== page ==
Protein Synthesis

Understanding Human Genetics:
From Nucleotides to Life

Within the nuclei of every one of our cells lie massive amounts of information. This information is stored neatly in our chromosomes. The coding on these chromosomes dictates every aspect of our physical self, but it is useless if it simply remains undecoded in the depths of our nuclei; it must be translated into something that can be read. This happens in the process of protein synthesis.
The first part of the process of protein synthesis is transcription - the creation of RNA based on the DNA template. First the enzyme RNA polymerase helps to unwind the DNA helix. Then the DNA is elongated. RNA polymerase binds to one strand of the DNA at the promoter sequence (a specific sequence of nucleotides on the DNA chain) and when it reaches the start signal, the formation of mRNA begins. Transcription stops when it reaches the termination signal.
After the RNA strand is formed, there are several intervening steps to prepare the mRNA for translation. First, the strand is “tagged” on both 3’ and 5’ ends to designate the strand as mRNA. Next, sections of the strand - called introns - are removed with the help of snRNPs (pronounced “snirp”) and the strand is spliced back together. Once this has occurred, the remaining part, the extron is expelled into the cytosol (the cellular fluid surrounding the nucleus and all other organelles) through pores in the nuclear membrane.
Once in the cytosol, the mRNA must find a ribosome (a small organelle in the cytosol) onto which it may bind during translation - the process of decoding the RNA to form a polypeptide (protein) chain. First, it binds to the small ribosomal subunit, which, in turn, binds to the large subunit. Then there is a short spurt of translation which stops almost immediately in order for the entire complex of mRNA and Ribosome to move to the rough Endoplasmic Reticulum (another organelle, usually abbreviated ER). At the ER, translation resumes and the resulting amino acid chain (protein) goes into the lumen (inner chamber) of the ER for packaging, sorting, etc.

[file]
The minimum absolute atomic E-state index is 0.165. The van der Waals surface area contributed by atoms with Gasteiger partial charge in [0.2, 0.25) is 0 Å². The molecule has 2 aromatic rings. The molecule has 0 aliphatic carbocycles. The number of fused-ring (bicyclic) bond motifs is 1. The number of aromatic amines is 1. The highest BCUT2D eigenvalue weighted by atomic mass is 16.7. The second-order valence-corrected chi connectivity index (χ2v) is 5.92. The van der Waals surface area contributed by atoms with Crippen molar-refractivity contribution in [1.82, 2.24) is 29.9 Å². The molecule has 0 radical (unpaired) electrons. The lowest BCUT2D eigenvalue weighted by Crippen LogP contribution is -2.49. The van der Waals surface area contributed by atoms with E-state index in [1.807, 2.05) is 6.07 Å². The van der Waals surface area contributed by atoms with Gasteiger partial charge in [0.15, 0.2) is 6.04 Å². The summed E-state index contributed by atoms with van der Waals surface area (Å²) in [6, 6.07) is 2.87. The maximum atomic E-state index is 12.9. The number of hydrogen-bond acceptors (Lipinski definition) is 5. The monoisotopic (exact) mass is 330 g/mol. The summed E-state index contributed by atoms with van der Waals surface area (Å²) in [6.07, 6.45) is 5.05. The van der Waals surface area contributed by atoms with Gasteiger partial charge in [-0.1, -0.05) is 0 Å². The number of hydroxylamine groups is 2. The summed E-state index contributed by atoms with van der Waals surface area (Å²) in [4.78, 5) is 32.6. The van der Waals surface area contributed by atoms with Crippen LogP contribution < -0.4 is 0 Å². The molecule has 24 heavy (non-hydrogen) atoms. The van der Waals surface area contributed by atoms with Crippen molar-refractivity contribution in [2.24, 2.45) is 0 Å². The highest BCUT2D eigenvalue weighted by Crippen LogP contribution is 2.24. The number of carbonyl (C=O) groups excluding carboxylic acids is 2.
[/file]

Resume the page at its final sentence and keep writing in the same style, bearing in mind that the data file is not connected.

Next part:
The actual formation of the polypeptide chain occurs only with the assistance of tRNA which brings single amino acids to the mRNA, beginning with methionine (coded AUG). The first tRNA binds at the P-site, but when the A site is occupied by the subsequent tRNA molecule, the original amino acid moves over to the second tRNA. Then the first tRNA molecule leaves and the second moves over to take its place at the P-site. This process continues until each of the codons (series of three nucleotides located on the mRNA each coding for a single amino acid) on the mRNA has been decoded and formed a specific amino acid on the polypeptide chain. When the termination sequence is reached, the chain is finally released.
At this point, the outcome of the new protein is left to be determined by the other organelles in the cell. The DNA and RNA have served their purposes.